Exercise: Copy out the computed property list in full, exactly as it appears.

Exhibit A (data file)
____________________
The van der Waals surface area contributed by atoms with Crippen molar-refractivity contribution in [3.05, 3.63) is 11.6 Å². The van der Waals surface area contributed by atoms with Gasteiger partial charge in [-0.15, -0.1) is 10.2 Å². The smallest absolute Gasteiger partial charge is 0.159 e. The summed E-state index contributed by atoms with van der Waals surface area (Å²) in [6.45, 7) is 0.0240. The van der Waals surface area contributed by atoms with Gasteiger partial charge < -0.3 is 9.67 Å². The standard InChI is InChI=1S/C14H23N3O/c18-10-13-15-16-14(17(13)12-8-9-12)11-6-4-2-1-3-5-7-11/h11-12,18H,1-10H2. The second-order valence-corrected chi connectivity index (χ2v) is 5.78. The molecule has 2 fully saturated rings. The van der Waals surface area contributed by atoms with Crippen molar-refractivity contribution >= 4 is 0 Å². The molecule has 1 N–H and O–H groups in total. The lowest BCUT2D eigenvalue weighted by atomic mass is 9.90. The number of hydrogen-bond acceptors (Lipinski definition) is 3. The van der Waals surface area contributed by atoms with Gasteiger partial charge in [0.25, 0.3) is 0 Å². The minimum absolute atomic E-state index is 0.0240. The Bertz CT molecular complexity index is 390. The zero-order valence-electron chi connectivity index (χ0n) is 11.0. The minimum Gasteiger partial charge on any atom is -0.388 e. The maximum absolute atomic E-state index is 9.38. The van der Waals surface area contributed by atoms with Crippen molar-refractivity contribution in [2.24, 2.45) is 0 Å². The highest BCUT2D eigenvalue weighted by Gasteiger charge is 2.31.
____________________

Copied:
The van der Waals surface area contributed by atoms with Crippen molar-refractivity contribution in [3.05, 3.63) is 11.6 Å². The van der Waals surface area contributed by atoms with Gasteiger partial charge in [-0.15, -0.1) is 10.2 Å². The smallest absolute Gasteiger partial charge is 0.159 e. The summed E-state index contributed by atoms with van der Waals surface area (Å²) in [6.45, 7) is 0.0240. The van der Waals surface area contributed by atoms with Gasteiger partial charge < -0.3 is 9.67 Å². The standard InChI is InChI=1S/C14H23N3O/c18-10-13-15-16-14(17(13)12-8-9-12)11-6-4-2-1-3-5-7-11/h11-12,18H,1-10H2. The second-order valence-corrected chi connectivity index (χ2v) is 5.78. The molecule has 2 fully saturated rings. The van der Waals surface area contributed by atoms with Crippen molar-refractivity contribution >= 4 is 0 Å². The molecule has 1 N–H and O–H groups in total. The lowest BCUT2D eigenvalue weighted by atomic mass is 9.90. The number of hydrogen-bond acceptors (Lipinski definition) is 3. The van der Waals surface area contributed by atoms with Gasteiger partial charge in [0.25, 0.3) is 0 Å². The minimum absolute atomic E-state index is 0.0240. The Bertz CT molecular complexity index is 390. The zero-order valence-electron chi connectivity index (χ0n) is 11.0. The minimum Gasteiger partial charge on any atom is -0.388 e. The maximum absolute atomic E-state index is 9.38. The van der Waals surface area contributed by atoms with Crippen molar-refractivity contribution in [2.24, 2.45) is 0 Å². The highest BCUT2D eigenvalue weighted by Gasteiger charge is 2.31.